User avatar
By Ron Mc
#1744280
thanks - almost disappointed it's done, it was a fun project - almost as much fun as paddling with a Werner paddle...

Some things I learned - delrin won't hog with a drill bit like most plastics - it's way too hard (it has the same tensile strength as cast aluminum).
If you want to cut it sideways you have to use an end-mill.
So when I only had a drill, I had to go up a drill size to hog the hole.
Of course I knew the bottom hole was OK to hog - the top mounting hole does all the work.
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Check the vertical alignment of your bosses before you drill your mounting holes in your bracket.
I even had a pencil rub of the transom, and I can see the misalignment in the pencil rub, but I assumed I let the paper slip to cause it (though paper was taped to the transom) and never looked at it again, except to recheck centers on the bosses.

I did one other thing to modify the skeg. The pull cord is wrapped around a capstan and, at the bottom, makes a 90-degree bend through a hole in a 2-inch thick nylon bracket. There is a lot of friction at that bend, and I didn't think my daughter would be able to pull the cord. So I took the pull line out of the nylon, straight from the capstan and through a Rostan micro swivel block for zero friction. I used the hole in the nylon to mount the block with a 2-1/2" machine screw. (I know, there are simpler ways to do this, but I got this thing for Ronstan micro blocks - search my Tarpon trolley set-up).
The return spring for the skeg, btw, is a piece of bungee, so cord and bungee are easy to replace as they wear out, and the only pull resistance on it this way is the bungee itself.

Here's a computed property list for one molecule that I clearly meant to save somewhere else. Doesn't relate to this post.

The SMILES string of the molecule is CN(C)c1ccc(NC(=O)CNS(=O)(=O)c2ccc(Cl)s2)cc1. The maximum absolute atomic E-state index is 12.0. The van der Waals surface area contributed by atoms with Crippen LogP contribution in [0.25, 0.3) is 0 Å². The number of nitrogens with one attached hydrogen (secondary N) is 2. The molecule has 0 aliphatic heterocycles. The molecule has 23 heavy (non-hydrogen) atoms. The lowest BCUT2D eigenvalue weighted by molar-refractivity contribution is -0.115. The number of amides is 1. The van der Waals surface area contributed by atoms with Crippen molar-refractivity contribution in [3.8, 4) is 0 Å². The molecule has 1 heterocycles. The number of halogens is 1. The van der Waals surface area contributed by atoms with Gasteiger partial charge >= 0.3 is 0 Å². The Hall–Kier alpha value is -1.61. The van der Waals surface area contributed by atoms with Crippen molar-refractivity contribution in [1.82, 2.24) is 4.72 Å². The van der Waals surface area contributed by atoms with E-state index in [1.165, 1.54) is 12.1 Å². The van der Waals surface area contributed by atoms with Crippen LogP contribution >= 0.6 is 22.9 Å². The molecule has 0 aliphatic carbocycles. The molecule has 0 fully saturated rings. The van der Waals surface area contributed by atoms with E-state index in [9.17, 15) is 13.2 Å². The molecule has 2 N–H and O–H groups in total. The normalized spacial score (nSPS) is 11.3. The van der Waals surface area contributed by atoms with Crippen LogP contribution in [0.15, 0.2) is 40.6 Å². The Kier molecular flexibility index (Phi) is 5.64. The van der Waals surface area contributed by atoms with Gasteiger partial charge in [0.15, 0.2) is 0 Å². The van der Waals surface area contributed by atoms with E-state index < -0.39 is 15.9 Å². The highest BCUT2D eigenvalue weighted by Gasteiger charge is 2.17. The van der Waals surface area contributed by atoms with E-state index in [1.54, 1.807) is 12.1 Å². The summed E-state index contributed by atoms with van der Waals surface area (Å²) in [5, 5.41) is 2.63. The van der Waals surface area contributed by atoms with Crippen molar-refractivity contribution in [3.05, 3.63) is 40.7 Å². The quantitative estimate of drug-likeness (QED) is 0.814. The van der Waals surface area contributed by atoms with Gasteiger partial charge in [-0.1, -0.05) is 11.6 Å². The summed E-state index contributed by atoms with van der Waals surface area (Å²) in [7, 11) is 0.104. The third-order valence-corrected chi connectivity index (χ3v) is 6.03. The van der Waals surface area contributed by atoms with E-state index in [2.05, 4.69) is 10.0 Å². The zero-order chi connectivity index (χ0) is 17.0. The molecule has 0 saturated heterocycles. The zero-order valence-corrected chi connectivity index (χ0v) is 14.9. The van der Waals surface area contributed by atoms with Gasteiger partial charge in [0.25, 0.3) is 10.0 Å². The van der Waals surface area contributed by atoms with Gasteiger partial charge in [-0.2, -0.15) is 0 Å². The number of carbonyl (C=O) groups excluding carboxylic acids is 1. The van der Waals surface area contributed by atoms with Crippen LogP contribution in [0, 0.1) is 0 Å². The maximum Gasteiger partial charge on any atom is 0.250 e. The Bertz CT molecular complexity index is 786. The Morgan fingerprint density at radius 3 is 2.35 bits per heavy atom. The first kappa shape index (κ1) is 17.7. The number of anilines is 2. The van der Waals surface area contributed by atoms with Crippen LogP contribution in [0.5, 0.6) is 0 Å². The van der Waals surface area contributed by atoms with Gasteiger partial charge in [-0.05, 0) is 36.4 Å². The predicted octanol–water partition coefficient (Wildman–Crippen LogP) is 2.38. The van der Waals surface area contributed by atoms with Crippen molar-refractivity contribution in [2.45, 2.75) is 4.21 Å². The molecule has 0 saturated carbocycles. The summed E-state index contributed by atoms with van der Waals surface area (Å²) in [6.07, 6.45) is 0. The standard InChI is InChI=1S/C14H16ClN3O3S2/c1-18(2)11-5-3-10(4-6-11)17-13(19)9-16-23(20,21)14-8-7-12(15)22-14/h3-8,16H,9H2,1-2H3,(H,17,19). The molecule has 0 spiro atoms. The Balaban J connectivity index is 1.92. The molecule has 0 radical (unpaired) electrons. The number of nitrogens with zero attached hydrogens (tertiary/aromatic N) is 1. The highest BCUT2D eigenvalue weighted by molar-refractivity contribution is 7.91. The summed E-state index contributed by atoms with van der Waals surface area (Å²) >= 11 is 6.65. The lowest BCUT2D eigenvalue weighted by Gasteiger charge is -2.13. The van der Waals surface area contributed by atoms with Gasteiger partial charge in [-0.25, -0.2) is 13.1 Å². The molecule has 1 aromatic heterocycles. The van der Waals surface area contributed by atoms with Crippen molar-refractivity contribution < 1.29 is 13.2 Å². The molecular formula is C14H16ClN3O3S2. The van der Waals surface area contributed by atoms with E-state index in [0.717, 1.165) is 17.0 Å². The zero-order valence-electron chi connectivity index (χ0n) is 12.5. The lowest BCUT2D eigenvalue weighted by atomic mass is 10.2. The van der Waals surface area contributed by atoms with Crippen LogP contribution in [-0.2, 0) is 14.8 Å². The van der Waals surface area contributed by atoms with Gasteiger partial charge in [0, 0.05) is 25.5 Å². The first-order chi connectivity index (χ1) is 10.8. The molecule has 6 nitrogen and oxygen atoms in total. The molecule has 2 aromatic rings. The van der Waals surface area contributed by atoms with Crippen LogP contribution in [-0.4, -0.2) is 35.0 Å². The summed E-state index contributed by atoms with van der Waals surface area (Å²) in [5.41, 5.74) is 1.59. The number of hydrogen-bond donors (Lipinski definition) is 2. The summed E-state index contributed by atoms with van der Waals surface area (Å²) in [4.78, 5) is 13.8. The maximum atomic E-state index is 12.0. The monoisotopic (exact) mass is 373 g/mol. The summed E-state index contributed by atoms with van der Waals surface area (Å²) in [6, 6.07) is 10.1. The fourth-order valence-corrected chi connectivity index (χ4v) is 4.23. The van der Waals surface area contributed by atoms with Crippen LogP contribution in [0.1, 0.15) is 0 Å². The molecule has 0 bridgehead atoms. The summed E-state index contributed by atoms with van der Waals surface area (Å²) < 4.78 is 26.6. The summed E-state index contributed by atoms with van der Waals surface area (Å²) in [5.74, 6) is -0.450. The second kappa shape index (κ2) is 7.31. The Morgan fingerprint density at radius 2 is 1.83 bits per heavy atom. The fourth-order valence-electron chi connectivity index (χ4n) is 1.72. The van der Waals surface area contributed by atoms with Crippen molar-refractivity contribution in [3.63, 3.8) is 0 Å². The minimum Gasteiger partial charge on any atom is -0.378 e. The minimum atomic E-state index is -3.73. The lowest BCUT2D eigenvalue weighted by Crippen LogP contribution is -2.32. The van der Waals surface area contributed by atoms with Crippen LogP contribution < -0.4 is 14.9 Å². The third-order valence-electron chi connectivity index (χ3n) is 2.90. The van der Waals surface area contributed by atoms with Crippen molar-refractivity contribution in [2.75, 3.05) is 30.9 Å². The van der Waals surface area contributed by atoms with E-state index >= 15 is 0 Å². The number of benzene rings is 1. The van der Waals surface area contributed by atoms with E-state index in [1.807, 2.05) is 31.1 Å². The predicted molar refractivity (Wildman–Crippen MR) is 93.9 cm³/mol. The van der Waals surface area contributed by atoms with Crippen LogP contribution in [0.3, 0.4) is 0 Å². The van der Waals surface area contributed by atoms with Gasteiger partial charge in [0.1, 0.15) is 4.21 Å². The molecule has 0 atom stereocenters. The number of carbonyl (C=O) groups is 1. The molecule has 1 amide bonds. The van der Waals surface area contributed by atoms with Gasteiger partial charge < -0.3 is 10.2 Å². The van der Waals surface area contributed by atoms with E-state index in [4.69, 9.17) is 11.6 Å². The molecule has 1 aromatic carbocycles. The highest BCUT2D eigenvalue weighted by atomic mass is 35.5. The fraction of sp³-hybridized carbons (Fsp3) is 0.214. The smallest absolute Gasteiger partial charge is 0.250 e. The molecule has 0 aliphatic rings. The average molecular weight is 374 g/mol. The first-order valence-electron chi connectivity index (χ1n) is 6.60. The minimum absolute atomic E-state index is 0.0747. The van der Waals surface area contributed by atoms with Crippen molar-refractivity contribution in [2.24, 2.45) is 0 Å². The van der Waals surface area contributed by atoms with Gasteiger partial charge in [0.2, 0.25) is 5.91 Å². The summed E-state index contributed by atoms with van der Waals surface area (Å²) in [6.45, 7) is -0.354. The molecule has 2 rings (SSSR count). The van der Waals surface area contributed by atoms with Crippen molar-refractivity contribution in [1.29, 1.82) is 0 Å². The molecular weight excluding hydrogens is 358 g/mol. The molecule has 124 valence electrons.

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The pull line originally came out the hole in the nylon where my machine screw goes in. That's the return bungee in the next hole beside it.

Again, real happy with the results.

BTW, when I saw Richard at Texas Kayaks (Boerne) last weekend, he mentioned he had mounted a rudder on a Redfish 10.
And of course, you could take my same bracket design and "tweak it" to accept a rudder.
Last edited by Ron Mc on Wed Apr 04, 2012 11:41 am, edited 1 time in total.
User avatar
By kneekap
#1744431
Nice job! Just shows what one can do at home with the right engineering
and some ingenuity. Most of us are custom rigging our yaks these days.
This is the most fun we can have when we are not paddling.
User avatar
By Ron Mc
#1744548
One other point.
I noticed fine wear debris coming off the cord casing going through my plastic bungee guides.
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I felt it and there were burrs on the plastic there from the forming.
I used jeweler's files to remove the burs and bell the goesinto and outta on my line guide holes, then rolled up a piece of super-fine sandpaper (1200-grit) and polished them.
Slicked it up.
User avatar
By Ron Mc
#2067367
Updating this old rigging topic.
This morning, my daughter and I paddled the perimeter of Boerne City Lake.
Nice little lake with no motors, making it quiet and peaceful.
This is about showing the function of the skeg. Also the maiden voyage of my new Werner Camano paddle, which is a hoot.
The launch - there's a kayak near the far bank, giving you some sense of size.
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Heading out into the wind. This reservoir is high at the headwaters of Cibolo Creek, and almost always has big wind.
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Her paddle is a Werner Shuna, perfect for her high-angle, hard strokes.
My new Camano is a low angle touring paddle, though slightly larger blade area than the Shuna.
oops, left her behind for a change - didn't know I was doing this, but was enjoying the new paddle
I was also paddling with pretty good form and feather (but had her set with proper feather, also)